“It Matters What Matters” October 28, 2018
“It Matters What Matters”
Job 42:1-6, 10-17
Margie and I took a trip to northern California two summers ago to see the redwoods. Evidently, that Spring there had been a major wind event which had caused a lot of these giants to come crashing down. By the time we showed up, some of the lesser highways were still closed for repair. Now this wasn’t a matter of clearing the trees from the roadway – that had been taken care of. No, I’m talking about actual repair of paved roads that had been gouged and torn up and smashed by some of the largest trees on the planet. It was a sad thing. Some of these trees could have been saplings at the time of Christ and then here they were: crisscrossed like a bunch of giant matchsticks.
Eugene Peterson, one of my favorite preachers, passed away last Monday at his home in Lakeside, MT. Mr. Peterson was known for many things: he was a scholar, a clergyman, a poet, and the author of over 35 books. His greatest work would have to be the paraphrase translation of the Bible that is called simply, “The Message.” Eugene Peterson was often called a pastor’s pastor. He had a way of cutting through the weeds that clergy find themselves getting tangled in. You could say that he had a keen sense for what really matters in the life of the church, what matters in our journey of faith, and what matters in the eyes of God.
In many ways he was disappointed with the state of the church today. His dissatisfaction began when he started his church outside of Baltimore in 1962. In an effort to get the church off the ground he attended several seminars on church growth. He figured this would be a good idea but soon realized that those leading the sessions didn’t understand what a church or pastor does, and so he was disappointed they ended up pushing consumer driven churches. The way to grow, he was told, was to find out what people wanted and then dish it up to them.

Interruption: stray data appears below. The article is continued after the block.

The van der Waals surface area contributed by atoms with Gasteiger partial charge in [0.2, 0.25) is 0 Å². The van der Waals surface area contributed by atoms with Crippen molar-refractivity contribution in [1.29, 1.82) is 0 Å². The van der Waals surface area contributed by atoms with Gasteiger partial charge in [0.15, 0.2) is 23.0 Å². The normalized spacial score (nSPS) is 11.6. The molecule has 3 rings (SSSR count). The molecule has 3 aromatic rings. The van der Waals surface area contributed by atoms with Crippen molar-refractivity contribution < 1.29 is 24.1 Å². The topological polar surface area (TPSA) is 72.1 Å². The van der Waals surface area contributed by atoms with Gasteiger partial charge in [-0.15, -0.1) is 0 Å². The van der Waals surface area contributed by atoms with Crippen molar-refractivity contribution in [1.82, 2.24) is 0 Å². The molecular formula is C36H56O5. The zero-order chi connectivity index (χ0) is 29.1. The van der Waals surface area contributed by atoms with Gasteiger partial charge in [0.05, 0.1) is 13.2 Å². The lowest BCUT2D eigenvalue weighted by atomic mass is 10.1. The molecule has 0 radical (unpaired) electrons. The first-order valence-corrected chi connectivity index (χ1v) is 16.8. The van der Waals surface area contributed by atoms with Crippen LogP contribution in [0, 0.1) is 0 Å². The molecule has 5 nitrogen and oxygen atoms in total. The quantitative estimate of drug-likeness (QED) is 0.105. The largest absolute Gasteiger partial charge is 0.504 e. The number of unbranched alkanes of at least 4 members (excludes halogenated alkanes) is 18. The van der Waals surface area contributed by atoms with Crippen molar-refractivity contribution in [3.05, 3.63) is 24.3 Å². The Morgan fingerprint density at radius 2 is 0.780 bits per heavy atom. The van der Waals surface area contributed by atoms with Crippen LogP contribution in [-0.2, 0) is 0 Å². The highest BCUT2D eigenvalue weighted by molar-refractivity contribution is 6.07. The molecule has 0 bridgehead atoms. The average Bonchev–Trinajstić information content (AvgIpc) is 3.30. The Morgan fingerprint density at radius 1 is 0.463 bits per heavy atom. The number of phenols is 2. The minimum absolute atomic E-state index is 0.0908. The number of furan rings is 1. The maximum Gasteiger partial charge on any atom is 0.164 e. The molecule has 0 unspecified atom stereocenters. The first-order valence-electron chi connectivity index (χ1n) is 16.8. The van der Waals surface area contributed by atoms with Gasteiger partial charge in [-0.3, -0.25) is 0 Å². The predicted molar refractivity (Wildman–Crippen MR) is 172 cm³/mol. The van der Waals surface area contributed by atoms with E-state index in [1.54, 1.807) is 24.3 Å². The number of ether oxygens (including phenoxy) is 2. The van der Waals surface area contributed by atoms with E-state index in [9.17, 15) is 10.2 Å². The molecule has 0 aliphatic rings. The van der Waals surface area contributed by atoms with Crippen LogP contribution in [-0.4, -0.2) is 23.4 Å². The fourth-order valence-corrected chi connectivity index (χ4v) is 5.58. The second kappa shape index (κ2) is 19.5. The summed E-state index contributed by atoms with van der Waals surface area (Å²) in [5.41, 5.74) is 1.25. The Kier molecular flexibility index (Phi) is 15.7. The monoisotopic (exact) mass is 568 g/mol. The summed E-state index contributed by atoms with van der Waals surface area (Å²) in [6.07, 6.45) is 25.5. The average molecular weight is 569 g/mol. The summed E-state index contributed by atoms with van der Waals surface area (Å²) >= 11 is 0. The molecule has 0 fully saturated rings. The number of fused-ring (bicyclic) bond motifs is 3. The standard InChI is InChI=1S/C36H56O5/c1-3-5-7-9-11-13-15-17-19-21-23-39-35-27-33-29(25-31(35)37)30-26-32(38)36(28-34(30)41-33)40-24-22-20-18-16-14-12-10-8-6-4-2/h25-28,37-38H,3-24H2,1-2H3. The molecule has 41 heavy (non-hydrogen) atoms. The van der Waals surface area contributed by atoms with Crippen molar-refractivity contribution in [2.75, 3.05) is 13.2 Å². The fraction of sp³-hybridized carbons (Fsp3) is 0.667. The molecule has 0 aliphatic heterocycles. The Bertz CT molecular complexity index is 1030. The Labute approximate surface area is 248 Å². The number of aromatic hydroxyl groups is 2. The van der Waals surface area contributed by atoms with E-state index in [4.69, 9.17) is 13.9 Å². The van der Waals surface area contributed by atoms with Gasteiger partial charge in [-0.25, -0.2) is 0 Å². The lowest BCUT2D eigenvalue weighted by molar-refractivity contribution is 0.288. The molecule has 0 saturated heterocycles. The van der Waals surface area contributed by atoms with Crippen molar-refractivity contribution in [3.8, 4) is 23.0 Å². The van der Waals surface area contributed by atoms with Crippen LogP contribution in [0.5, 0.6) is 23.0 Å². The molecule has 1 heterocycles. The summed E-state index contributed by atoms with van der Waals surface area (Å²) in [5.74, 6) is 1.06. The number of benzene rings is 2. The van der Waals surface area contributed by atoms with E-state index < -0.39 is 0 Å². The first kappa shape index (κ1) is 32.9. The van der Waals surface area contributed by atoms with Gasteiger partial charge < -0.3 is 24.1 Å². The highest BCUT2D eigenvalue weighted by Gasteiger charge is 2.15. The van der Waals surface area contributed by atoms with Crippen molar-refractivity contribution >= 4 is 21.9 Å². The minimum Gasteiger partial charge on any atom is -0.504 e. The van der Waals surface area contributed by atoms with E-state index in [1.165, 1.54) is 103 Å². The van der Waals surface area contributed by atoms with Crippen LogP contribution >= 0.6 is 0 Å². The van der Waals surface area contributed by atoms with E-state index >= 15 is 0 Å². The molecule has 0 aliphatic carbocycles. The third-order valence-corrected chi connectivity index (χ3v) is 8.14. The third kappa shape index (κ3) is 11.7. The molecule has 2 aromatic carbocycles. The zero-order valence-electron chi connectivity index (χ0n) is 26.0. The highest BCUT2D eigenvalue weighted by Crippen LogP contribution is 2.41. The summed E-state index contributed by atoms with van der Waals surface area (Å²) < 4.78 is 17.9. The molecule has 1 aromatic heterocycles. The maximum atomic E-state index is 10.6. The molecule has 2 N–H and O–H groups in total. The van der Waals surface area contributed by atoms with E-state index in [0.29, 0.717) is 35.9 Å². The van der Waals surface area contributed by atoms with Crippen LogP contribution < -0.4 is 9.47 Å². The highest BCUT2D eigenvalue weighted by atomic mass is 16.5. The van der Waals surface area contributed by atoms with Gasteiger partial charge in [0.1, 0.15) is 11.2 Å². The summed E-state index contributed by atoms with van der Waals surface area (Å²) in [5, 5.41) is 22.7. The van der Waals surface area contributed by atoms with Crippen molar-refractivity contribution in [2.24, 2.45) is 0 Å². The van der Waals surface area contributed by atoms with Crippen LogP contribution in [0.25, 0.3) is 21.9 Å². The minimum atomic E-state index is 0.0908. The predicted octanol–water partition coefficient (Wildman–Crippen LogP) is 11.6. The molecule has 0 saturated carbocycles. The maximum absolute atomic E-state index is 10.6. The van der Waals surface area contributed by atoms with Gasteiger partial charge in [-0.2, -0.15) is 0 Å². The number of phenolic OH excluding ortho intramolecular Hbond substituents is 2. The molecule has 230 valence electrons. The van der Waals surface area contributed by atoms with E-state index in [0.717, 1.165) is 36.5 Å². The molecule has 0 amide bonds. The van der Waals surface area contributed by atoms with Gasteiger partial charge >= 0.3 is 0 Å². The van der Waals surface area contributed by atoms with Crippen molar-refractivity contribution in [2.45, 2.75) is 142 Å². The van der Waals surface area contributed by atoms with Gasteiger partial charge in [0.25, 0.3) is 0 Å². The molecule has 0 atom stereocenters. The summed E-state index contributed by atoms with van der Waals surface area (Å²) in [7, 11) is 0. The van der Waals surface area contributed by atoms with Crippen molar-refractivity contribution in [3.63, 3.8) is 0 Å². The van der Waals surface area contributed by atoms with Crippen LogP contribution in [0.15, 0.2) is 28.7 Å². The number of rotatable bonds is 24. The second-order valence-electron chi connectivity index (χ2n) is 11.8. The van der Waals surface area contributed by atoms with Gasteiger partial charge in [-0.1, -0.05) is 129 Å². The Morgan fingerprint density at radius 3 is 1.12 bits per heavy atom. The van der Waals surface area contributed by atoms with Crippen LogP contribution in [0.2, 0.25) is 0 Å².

Like I said, what I love most about Eugene Peterson is that he understood that it matters what matters. He knew this seminar was off the mark when he was told by the leader, “The most important thing you can to do to have a good church is to have a big parking lot.” Later, he told podcast host Jason Daye, “That was the end of it for me, I just quit.” Likewise, when he found himself frustrated with the unimaginative way his congregants treated the Bible, he translated the whole thing himself and that translation has sold millions of copies around the world. His down to earth faith hinged on a love of metaphor and a commitment to the Bible’s poetry as what keeps it alive to the world. It mattered that the bible could be understood by those reading it today as easily as when it was written. Peterson said, “When Paul of Tarsus wrote a letter, the people who received it understood it instantly. When the prophet Isaiah preached a sermon, I can’t imagine that people went to the library to figure it out. That was the basic premise under which I worked.”